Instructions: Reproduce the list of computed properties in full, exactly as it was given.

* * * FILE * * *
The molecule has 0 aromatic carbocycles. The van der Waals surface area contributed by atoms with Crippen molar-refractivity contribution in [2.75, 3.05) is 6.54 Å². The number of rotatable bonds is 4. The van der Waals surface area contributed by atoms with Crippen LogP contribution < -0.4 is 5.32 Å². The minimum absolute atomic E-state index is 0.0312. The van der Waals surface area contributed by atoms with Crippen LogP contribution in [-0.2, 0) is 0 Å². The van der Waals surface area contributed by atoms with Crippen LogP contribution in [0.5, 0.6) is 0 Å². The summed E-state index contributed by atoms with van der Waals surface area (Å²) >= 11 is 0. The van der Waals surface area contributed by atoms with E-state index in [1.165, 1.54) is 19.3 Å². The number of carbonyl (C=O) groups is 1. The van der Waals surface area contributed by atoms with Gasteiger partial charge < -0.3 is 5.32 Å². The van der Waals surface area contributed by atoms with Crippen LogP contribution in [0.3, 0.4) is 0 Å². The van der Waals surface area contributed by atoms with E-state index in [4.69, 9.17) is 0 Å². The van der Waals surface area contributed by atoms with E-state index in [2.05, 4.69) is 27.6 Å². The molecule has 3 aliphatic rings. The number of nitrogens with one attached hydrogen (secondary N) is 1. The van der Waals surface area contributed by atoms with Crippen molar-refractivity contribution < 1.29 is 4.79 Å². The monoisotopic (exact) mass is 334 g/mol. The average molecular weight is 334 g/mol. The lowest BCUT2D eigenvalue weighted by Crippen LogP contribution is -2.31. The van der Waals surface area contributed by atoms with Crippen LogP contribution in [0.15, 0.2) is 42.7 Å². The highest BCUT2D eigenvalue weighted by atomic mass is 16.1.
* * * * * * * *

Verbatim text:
The molecule has 0 aromatic carbocycles. The van der Waals surface area contributed by atoms with Crippen molar-refractivity contribution in [2.75, 3.05) is 6.54 Å². The number of rotatable bonds is 4. The van der Waals surface area contributed by atoms with Crippen LogP contribution < -0.4 is 5.32 Å². The minimum absolute atomic E-state index is 0.0312. The van der Waals surface area contributed by atoms with Crippen LogP contribution in [-0.2, 0) is 0 Å². The van der Waals surface area contributed by atoms with Crippen LogP contribution in [0.5, 0.6) is 0 Å². The summed E-state index contributed by atoms with van der Waals surface area (Å²) >= 11 is 0. The van der Waals surface area contributed by atoms with E-state index in [1.165, 1.54) is 19.3 Å². The number of carbonyl (C=O) groups is 1. The van der Waals surface area contributed by atoms with Gasteiger partial charge < -0.3 is 5.32 Å². The van der Waals surface area contributed by atoms with Crippen LogP contribution in [0.3, 0.4) is 0 Å². The van der Waals surface area contributed by atoms with E-state index in [4.69, 9.17) is 0 Å². The van der Waals surface area contributed by atoms with E-state index in [2.05, 4.69) is 27.6 Å². The molecule has 3 aliphatic rings. The number of nitrogens with one attached hydrogen (secondary N) is 1. The van der Waals surface area contributed by atoms with Crippen molar-refractivity contribution < 1.29 is 4.79 Å². The monoisotopic (exact) mass is 334 g/mol. The average molecular weight is 334 g/mol. The lowest BCUT2D eigenvalue weighted by Crippen LogP contribution is -2.31. The van der Waals surface area contributed by atoms with Crippen LogP contribution in [0.15, 0.2) is 42.7 Å². The highest BCUT2D eigenvalue weighted by atomic mass is 16.1.